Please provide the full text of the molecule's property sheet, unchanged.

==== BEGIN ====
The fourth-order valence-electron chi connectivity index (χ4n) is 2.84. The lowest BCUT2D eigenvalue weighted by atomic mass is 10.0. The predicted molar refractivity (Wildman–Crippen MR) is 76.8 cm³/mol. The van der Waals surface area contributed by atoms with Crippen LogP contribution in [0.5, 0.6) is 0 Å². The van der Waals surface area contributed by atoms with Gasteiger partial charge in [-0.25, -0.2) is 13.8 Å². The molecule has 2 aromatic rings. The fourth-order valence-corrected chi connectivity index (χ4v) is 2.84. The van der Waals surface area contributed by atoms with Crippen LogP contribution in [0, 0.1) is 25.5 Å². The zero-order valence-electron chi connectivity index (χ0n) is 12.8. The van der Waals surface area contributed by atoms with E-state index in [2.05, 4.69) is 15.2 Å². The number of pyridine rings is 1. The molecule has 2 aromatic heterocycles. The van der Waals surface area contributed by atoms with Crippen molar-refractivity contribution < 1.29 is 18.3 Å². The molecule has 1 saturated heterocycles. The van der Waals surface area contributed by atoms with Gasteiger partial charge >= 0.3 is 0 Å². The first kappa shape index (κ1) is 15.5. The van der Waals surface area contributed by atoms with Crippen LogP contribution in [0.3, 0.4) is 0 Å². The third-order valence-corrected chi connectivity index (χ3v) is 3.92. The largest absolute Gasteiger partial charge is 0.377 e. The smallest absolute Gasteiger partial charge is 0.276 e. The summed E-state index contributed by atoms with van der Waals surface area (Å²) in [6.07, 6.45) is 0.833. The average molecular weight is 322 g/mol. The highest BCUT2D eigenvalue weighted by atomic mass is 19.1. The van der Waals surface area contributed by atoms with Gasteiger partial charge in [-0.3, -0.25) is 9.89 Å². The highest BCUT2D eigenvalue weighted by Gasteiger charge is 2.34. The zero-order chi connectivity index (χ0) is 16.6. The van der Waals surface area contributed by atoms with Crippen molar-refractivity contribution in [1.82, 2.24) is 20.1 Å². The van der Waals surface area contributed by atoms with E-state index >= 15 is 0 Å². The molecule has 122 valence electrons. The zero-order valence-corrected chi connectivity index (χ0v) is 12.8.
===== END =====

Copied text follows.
The fourth-order valence-electron chi connectivity index (χ4n) is 2.84. The lowest BCUT2D eigenvalue weighted by atomic mass is 10.0. The predicted molar refractivity (Wildman–Crippen MR) is 76.8 cm³/mol. The van der Waals surface area contributed by atoms with Crippen LogP contribution in [0.5, 0.6) is 0 Å². The van der Waals surface area contributed by atoms with Gasteiger partial charge in [-0.25, -0.2) is 13.8 Å². The molecule has 2 aromatic rings. The fourth-order valence-corrected chi connectivity index (χ4v) is 2.84. The van der Waals surface area contributed by atoms with Crippen LogP contribution in [0, 0.1) is 25.5 Å². The zero-order valence-electron chi connectivity index (χ0n) is 12.8. The van der Waals surface area contributed by atoms with E-state index in [2.05, 4.69) is 15.2 Å². The number of pyridine rings is 1. The molecule has 2 aromatic heterocycles. The van der Waals surface area contributed by atoms with Crippen molar-refractivity contribution < 1.29 is 18.3 Å². The molecule has 1 saturated heterocycles. The van der Waals surface area contributed by atoms with Gasteiger partial charge >= 0.3 is 0 Å². The first kappa shape index (κ1) is 15.5. The van der Waals surface area contributed by atoms with Crippen LogP contribution in [0.3, 0.4) is 0 Å². The third-order valence-corrected chi connectivity index (χ3v) is 3.92. The largest absolute Gasteiger partial charge is 0.377 e. The smallest absolute Gasteiger partial charge is 0.276 e. The summed E-state index contributed by atoms with van der Waals surface area (Å²) in [6.07, 6.45) is 0.833. The average molecular weight is 322 g/mol. The highest BCUT2D eigenvalue weighted by atomic mass is 19.1. The van der Waals surface area contributed by atoms with Gasteiger partial charge in [-0.3, -0.25) is 9.89 Å². The highest BCUT2D eigenvalue weighted by Gasteiger charge is 2.34. The zero-order chi connectivity index (χ0) is 16.6. The van der Waals surface area contributed by atoms with Crippen molar-refractivity contribution in [1.82, 2.24) is 20.1 Å². The van der Waals surface area contributed by atoms with E-state index >= 15 is 0 Å². The molecule has 122 valence electrons. The zero-order valence-corrected chi connectivity index (χ0v) is 12.8.